BOSTON — For all his numerous seasons with more or less winning franchises, Kris Humphries has had relatively few tastes of postseason basketball. In nine NBA seasons, he’s played in 16 playoff games.
This season, his 10th, is unlikely to add to that total.
The prospect of another year without a playoff run has made this a particularly trying season for the 29-year-old. Less than a year removed from helping the Brooklyn Nets push the Chicago Bulls to seven games, Humphries has been an on-again, off-again starter for the Boston Celtics, whose playoff prospects are more hopeful than realistic.
“It’s been a different year, but my career’s been like that,” Humphries said. “I just have to continue to work and stay ready and take advantage of opportunities.”
Throughout his career, Humphries has suffered from bad timing. He spent two seasons with the Utah Jazz, then left right before Deron Williams and Carlos Boozer remade the franchise into a Western Conference contender. He was traded away midseason from a Dallas Mavericks squad that won 55 games. Then he endured 2 1/2 terrible seasons in New Jersey before the one-year stay in Brooklyn. Before last spring, all nine of Humphries’ career postseason appearances had come with the Toronto Raptors, of all teams.
Humphries has been consistently solid — and at times spectacular — for the Celtics. He recorded 20 points and 11 rebounds in Sunday’s 118-111 win over the Detroit Pistons, sparking Boston to victory with 10 first-quarter points. He is averaging 8.1 points and 5.7 rebounds in a modest 19.7 minutes per game. Extrapolate his numbers out over regular starter’s minutes, and he averages 14.8 points and 10.5 rebounds per 36 minutes.
It’s therefore a bit surprising that he’s still here. While useful players like Danny Granger and Glen Davis received buyouts after the trade deadline and have since latched on with the contending Los Angeles Clippers, Humphries continues to toil away for the 22-41 Celtics. When asked if a buyout was ever considered, Humphries crafted a carefully worded non-answer.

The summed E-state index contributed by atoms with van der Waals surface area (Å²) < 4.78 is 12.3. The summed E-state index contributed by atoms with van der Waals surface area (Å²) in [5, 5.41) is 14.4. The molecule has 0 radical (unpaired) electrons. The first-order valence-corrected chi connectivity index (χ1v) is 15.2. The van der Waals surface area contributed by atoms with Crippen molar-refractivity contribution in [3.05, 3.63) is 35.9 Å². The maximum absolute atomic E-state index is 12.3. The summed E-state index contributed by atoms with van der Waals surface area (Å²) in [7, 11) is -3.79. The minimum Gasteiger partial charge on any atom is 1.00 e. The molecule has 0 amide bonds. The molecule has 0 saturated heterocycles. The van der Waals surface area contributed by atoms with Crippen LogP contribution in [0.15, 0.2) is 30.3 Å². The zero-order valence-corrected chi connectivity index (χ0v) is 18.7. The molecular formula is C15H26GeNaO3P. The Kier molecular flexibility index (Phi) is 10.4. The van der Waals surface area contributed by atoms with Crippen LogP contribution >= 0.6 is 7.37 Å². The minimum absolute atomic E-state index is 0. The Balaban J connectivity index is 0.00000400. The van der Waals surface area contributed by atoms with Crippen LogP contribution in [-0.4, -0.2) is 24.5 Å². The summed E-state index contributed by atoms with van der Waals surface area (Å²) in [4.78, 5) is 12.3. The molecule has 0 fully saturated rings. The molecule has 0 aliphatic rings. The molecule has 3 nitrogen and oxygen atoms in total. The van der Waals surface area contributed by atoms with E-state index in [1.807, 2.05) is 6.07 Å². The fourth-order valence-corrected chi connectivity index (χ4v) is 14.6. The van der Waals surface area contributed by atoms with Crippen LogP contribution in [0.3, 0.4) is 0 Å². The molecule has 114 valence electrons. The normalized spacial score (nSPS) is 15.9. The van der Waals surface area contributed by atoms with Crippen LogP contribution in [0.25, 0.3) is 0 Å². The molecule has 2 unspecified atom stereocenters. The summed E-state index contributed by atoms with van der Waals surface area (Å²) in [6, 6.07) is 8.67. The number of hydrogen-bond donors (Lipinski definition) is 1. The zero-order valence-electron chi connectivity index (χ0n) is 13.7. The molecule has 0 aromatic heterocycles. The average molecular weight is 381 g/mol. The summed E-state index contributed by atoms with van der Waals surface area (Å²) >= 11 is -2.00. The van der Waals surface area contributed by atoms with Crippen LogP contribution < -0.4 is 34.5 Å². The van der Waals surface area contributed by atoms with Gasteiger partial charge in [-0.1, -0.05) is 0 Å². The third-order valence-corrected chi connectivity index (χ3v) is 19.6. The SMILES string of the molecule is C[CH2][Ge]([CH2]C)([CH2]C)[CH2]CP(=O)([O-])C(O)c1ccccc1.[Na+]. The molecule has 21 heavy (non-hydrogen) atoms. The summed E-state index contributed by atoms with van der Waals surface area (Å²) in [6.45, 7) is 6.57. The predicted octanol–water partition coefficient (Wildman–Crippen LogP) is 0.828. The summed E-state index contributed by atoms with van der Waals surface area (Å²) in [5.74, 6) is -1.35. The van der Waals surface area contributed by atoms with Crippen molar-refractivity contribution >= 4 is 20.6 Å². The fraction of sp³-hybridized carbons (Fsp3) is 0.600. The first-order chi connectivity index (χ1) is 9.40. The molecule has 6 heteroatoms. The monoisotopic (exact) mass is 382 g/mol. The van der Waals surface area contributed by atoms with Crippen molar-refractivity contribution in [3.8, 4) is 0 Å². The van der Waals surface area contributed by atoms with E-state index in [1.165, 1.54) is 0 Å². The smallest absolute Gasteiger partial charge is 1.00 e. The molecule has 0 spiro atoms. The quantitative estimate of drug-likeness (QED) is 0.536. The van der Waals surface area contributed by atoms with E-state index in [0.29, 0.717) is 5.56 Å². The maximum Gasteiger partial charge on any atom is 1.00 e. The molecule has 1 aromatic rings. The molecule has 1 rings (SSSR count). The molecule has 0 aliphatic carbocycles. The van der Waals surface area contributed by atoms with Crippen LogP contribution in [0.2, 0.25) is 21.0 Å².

“I think that’s why agents get paid, and they have conversations with upper management, so it wasn’t something I was really thinking about,” Humphries said. “It’s more something you guys write about, and we answer questions about.”
So did the team and his agent never consider a buyout?
“I think that it’s just about a feel and a good situation and figuring it out,” Humphries said. “There’s a lot of things that go into decisions like that, so I never really got to the point where it was about making a decision.”
There you have it — or not. No matter what might have gone on privately, publicly Humphries has declared he wouldn’t mind remaining with the Celtics long-term, provided trips to the draft lottery don’t become the norm. His contract expires July 1, at which point he will sign someplace for far less than his current $12 million salary.
The fact that he’s still in green with 19 games to go in another lost season suggests Boston could be that place. He didn’t force his way out. In this Celtics season, that’s worth something.